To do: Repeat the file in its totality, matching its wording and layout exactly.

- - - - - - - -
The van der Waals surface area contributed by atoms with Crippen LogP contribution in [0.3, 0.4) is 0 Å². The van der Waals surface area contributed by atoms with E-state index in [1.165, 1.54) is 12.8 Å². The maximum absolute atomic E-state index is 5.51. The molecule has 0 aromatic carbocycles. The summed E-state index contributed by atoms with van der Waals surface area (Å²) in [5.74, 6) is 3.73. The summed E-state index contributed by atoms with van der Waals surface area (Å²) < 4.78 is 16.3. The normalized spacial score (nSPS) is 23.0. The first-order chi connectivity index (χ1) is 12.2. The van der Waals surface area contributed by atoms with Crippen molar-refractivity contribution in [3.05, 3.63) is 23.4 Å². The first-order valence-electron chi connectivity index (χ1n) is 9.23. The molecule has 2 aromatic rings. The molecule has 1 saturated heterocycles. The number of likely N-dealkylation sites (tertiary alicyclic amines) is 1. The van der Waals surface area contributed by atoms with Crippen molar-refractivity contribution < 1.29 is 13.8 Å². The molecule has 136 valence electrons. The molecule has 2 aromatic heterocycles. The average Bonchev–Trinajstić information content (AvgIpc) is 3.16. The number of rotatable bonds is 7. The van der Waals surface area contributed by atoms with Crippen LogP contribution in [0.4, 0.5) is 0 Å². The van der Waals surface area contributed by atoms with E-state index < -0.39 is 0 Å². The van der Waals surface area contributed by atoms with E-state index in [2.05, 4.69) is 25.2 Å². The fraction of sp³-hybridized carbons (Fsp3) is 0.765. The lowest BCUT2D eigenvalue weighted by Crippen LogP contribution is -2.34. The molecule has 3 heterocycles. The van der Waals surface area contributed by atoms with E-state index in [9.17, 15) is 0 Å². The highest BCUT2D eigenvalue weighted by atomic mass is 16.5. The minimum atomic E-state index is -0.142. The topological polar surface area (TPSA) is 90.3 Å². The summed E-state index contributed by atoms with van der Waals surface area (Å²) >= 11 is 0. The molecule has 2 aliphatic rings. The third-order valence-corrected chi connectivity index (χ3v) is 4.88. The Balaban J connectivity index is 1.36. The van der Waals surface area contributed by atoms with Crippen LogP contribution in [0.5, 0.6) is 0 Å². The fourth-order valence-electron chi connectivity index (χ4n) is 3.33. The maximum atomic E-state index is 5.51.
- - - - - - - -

The van der Waals surface area contributed by atoms with Crippen LogP contribution in [0.3, 0.4) is 0 Å². The van der Waals surface area contributed by atoms with E-state index in [1.165, 1.54) is 12.8 Å². The maximum absolute atomic E-state index is 5.51. The molecule has 0 aromatic carbocycles. The summed E-state index contributed by atoms with van der Waals surface area (Å²) in [5.74, 6) is 3.73. The summed E-state index contributed by atoms with van der Waals surface area (Å²) < 4.78 is 16.3. The normalized spacial score (nSPS) is 23.0. The first-order chi connectivity index (χ1) is 12.2. The van der Waals surface area contributed by atoms with Crippen molar-refractivity contribution in [3.05, 3.63) is 23.4 Å². The first-order valence-electron chi connectivity index (χ1n) is 9.23. The molecule has 2 aromatic rings. The molecule has 1 saturated heterocycles. The number of likely N-dealkylation sites (tertiary alicyclic amines) is 1. The van der Waals surface area contributed by atoms with Crippen molar-refractivity contribution < 1.29 is 13.8 Å². The molecule has 136 valence electrons. The molecule has 2 aromatic heterocycles. The average Bonchev–Trinajstić information content (AvgIpc) is 3.16. The number of rotatable bonds is 7. The van der Waals surface area contributed by atoms with Crippen LogP contribution in [0.4, 0.5) is 0 Å². The van der Waals surface area contributed by atoms with E-state index < -0.39 is 0 Å². The van der Waals surface area contributed by atoms with E-state index in [2.05, 4.69) is 25.2 Å². The fraction of sp³-hybridized carbons (Fsp3) is 0.765. The lowest BCUT2D eigenvalue weighted by Crippen LogP contribution is -2.34. The molecule has 3 heterocycles. The van der Waals surface area contributed by atoms with E-state index in [9.17, 15) is 0 Å². The highest BCUT2D eigenvalue weighted by atomic mass is 16.5. The minimum atomic E-state index is -0.142. The topological polar surface area (TPSA) is 90.3 Å². The summed E-state index contributed by atoms with van der Waals surface area (Å²) >= 11 is 0. The molecule has 2 aliphatic rings. The third-order valence-corrected chi connectivity index (χ3v) is 4.88. The Balaban J connectivity index is 1.36. The van der Waals surface area contributed by atoms with Crippen LogP contribution in [0.5, 0.6) is 0 Å². The fourth-order valence-electron chi connectivity index (χ4n) is 3.33. The maximum atomic E-state index is 5.51.